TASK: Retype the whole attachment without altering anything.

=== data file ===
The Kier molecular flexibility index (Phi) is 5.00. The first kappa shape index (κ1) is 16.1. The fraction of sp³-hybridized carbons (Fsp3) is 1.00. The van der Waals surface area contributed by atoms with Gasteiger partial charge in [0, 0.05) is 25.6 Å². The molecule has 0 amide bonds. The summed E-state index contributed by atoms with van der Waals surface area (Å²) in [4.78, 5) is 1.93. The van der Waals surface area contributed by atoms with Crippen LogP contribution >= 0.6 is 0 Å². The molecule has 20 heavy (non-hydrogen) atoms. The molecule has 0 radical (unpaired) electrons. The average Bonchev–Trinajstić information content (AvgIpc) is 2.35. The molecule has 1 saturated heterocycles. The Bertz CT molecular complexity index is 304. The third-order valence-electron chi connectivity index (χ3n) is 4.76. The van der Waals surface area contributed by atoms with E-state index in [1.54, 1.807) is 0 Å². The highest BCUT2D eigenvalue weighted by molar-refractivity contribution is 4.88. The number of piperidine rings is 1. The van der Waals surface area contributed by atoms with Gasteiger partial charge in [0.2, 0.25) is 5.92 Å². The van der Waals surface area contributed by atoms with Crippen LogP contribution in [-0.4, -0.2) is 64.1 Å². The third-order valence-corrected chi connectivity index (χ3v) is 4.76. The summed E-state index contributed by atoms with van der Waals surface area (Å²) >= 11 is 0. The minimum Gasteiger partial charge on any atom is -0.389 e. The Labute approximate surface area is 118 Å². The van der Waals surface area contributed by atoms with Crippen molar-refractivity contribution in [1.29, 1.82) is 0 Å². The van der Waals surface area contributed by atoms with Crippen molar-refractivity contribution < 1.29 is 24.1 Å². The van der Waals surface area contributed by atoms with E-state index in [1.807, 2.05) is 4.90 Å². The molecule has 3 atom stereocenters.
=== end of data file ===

The Kier molecular flexibility index (Phi) is 5.00. The first kappa shape index (κ1) is 16.1. The fraction of sp³-hybridized carbons (Fsp3) is 1.00. The van der Waals surface area contributed by atoms with Gasteiger partial charge in [0, 0.05) is 25.6 Å². The molecule has 0 amide bonds. The summed E-state index contributed by atoms with van der Waals surface area (Å²) in [4.78, 5) is 1.93. The van der Waals surface area contributed by atoms with Crippen LogP contribution >= 0.6 is 0 Å². The molecule has 20 heavy (non-hydrogen) atoms. The molecule has 0 radical (unpaired) electrons. The average Bonchev–Trinajstić information content (AvgIpc) is 2.35. The molecule has 1 saturated heterocycles. The Bertz CT molecular complexity index is 304. The third-order valence-electron chi connectivity index (χ3n) is 4.76. The van der Waals surface area contributed by atoms with E-state index in [1.54, 1.807) is 0 Å². The highest BCUT2D eigenvalue weighted by molar-refractivity contribution is 4.88. The number of piperidine rings is 1. The van der Waals surface area contributed by atoms with Gasteiger partial charge in [0.2, 0.25) is 5.92 Å². The van der Waals surface area contributed by atoms with Crippen LogP contribution in [-0.4, -0.2) is 64.1 Å². The third-order valence-corrected chi connectivity index (χ3v) is 4.76. The summed E-state index contributed by atoms with van der Waals surface area (Å²) >= 11 is 0. The minimum Gasteiger partial charge on any atom is -0.389 e. The Labute approximate surface area is 118 Å². The van der Waals surface area contributed by atoms with Crippen molar-refractivity contribution in [1.29, 1.82) is 0 Å². The van der Waals surface area contributed by atoms with Crippen molar-refractivity contribution < 1.29 is 24.1 Å². The van der Waals surface area contributed by atoms with E-state index in [1.807, 2.05) is 4.90 Å². The molecule has 3 atom stereocenters.